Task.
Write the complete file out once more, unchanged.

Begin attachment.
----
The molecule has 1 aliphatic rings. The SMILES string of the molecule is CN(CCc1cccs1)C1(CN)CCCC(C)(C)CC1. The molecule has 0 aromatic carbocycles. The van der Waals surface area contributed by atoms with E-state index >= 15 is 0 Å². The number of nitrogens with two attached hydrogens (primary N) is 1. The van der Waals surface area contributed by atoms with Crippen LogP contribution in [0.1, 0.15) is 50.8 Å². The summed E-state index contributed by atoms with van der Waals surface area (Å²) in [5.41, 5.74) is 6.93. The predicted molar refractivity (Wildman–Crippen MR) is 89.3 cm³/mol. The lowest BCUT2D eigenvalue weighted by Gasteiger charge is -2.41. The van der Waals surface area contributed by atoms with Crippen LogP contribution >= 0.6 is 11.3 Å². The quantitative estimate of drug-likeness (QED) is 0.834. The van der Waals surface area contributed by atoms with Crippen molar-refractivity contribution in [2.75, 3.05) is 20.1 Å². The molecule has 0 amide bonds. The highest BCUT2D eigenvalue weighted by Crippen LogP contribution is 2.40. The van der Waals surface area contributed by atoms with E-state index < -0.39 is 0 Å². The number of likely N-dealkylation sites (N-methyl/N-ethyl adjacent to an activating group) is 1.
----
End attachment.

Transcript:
The molecule has 1 aliphatic rings. The SMILES string of the molecule is CN(CCc1cccs1)C1(CN)CCCC(C)(C)CC1. The molecule has 0 aromatic carbocycles. The van der Waals surface area contributed by atoms with E-state index >= 15 is 0 Å². The number of nitrogens with two attached hydrogens (primary N) is 1. The van der Waals surface area contributed by atoms with Crippen LogP contribution in [0.1, 0.15) is 50.8 Å². The summed E-state index contributed by atoms with van der Waals surface area (Å²) in [5.41, 5.74) is 6.93. The predicted molar refractivity (Wildman–Crippen MR) is 89.3 cm³/mol. The lowest BCUT2D eigenvalue weighted by Gasteiger charge is -2.41. The van der Waals surface area contributed by atoms with Crippen LogP contribution >= 0.6 is 11.3 Å². The quantitative estimate of drug-likeness (QED) is 0.834. The van der Waals surface area contributed by atoms with Crippen molar-refractivity contribution in [2.75, 3.05) is 20.1 Å². The molecule has 0 amide bonds. The highest BCUT2D eigenvalue weighted by Crippen LogP contribution is 2.40. The van der Waals surface area contributed by atoms with E-state index < -0.39 is 0 Å². The number of likely N-dealkylation sites (N-methyl/N-ethyl adjacent to an activating group) is 1.